John Bevis

Atlas celeste, London 1750 circa


John Bevis

Atlas celeste




John Bevis (November 10, 1695 - November 6, 1771)

A cura di Hartmut Frommert e Christine Kronberg

Born on November 10.  1695 in  Old Sarum in Wiltshire, England, John Bevis was a physician and amateur astronomer. He was the original discoverer of the Crab Nebula, M1, which he had observed in 1731, 27 years before Charles Messier's own independent rediscovery. Messier was informed only by Bevis in a letter of June 10, 1771, and acknowledged this original discovery in the later publications of his catalog. Bevis is reported to have observed an occultation by Venus of Mercury on May 28, 1737, and observed and found a prediction rule for eclipses of Jupiter's moons.

In 1738 he set up a private observatory at Stock Newington, North London, from where he made observations for his own star atlas, Uranographia Britannica, which he completed in 1750. Unfortunately, the publisher went bankrupt after engraving the 52 plates, and only very few printings had been made (Bevis 1750). It was eventually published posthumously, in 1786, from the plates engraved in 1748-50.

This atlas contains the "nebulae" M1M11M13M22M31, and M35, which Bevis must have known about; this indicates that he might be the original discoverer of M35 also (this is usually assigned to De Chéseaux). Charles Messier had access to a copy of this work, and consequently, added references to this work in the corresponding entries in his catalog.

Bevis' Atlas Celeste has lately been researched (Ashworth 1981Kilburn 2003). It also contains the star clusters M44 (Praesepe) and M45 (Pleiades), as well as southern Omega Centauri (NGC 5139) and NGC 6231. Moreover, it contains three stars which don't exist as such ("extinct stars"): One of them is clearly open cluster M29 which is shown as star and not as nebula or cluster, another one is Nova 1670 Vulpeculae, and the nature of a third one, in Ursa Minor at RA 16:10, Dec +82d (J2000.0) cannot be cleared up. The atlas also shows the positions of the supernovae of Tycho (1572) and Kepler (1604).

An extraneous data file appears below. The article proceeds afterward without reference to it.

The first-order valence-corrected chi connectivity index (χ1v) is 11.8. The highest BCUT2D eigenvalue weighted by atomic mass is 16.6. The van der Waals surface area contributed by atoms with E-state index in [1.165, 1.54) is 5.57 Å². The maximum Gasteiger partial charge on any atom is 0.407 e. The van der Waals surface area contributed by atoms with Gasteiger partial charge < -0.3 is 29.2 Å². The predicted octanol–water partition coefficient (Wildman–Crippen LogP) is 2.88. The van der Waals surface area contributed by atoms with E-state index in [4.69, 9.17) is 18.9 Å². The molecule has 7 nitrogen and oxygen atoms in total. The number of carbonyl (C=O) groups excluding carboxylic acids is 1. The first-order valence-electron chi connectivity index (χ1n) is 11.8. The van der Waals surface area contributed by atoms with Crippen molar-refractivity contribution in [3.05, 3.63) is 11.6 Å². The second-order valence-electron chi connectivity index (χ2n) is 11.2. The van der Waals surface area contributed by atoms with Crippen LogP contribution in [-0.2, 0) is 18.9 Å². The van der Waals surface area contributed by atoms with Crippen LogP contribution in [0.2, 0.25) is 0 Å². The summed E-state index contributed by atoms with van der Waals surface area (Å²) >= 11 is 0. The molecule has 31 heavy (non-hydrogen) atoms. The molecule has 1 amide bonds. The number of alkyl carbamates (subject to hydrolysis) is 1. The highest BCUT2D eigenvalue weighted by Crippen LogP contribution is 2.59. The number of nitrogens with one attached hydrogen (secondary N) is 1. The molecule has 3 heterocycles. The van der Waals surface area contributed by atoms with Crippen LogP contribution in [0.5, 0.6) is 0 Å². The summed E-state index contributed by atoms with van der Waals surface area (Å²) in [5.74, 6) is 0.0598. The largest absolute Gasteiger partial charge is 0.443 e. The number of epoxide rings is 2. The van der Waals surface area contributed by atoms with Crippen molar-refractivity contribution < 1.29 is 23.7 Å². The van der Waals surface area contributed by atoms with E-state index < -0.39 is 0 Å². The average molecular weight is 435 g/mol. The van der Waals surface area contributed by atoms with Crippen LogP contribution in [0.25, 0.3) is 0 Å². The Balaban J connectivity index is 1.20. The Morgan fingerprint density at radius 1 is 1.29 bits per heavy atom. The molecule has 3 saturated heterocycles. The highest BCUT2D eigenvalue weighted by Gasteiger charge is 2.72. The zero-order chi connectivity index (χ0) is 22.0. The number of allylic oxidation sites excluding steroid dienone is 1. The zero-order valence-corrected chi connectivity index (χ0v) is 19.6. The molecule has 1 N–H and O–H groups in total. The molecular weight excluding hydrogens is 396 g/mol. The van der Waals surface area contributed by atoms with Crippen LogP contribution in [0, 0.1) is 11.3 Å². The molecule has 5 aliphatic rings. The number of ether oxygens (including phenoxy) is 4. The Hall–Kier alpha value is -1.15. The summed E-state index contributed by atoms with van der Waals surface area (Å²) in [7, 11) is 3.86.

Bevis is one of only two persons in Britain who are known to have observed comet Halley on its first predicted return in 1759: He observed it on May 1 and 2, 1759 after its perihelion; the other British observer, also physician, was Nicholas Munckley who saw it on the same dates.

From somewhen in the 1760s until shortly before his death, Bevis was in correspondence with Charles Messier, and translated some of Messier's earlier observing reports and publications for publication in the Philosophical Transactions.

John Bevis died on November 6, 1771 at age 76, from injuries received in a tragic accident when falling from his telescope.




John Bevis' ATLAS CELESTE (   Manchester   Astronomical Society)

John Bevis' Uranographia Britannica, featured by William B. Ashworth, Jr of the Linda Hall Library within their Out of This World Online Exhibition 
Star charts from Uranographia Britannica:

Bevis' Star Chart with M1

Bevis' Star Chart with M35

John Bevis images and info, NGC/IC observers' page

Some John Bevis info, Yann Pothier




William B. Ashworth, 1981. John Bevis and his Uranographia (ca. 1750). Proceedings of the American Philosophical Society, Vol. cxxv (125), pp. 52-73.

John Bevis, 1750. Atlas Celeste (Uranographia Britannica). John Neale, London; unpublished prints.

Kenneth Glyn Jones, 1968. The Search for the Nebulae -- III. Journal of the British Astronomical Association, Vol. 78, No. 6 (1968), pp. 446-454. Section on Bevis: pp. 450-451. Reprinted in: The Search for the Nebulae. Chalfont St. Giles, 1975.

Kenneth Glyn Jones, 1991. Messier's Nebulae and Star Clusters. 2nd ed, Cambridge University Press, pp. 313-314.

Kevin J. Kilburn, Jay M. Pasachoff, and Owen Gingerich, 2003. The Forgotten Star Atlas: John Bevis's Uranographia Britannica. Journal for the History of Astronomy, Vol. 34, pp. 125-144. [ADS: 2003JHA....34..125K].


Hartmut Frommert e Christine Kronberg








Esempio di catalogo stellare

Esempio di descrizione costellazione


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The Constellations North of the ecliptic deliniated according to Ptolemy

The Constellations South of the ecliptic deliniated according to Ptolemy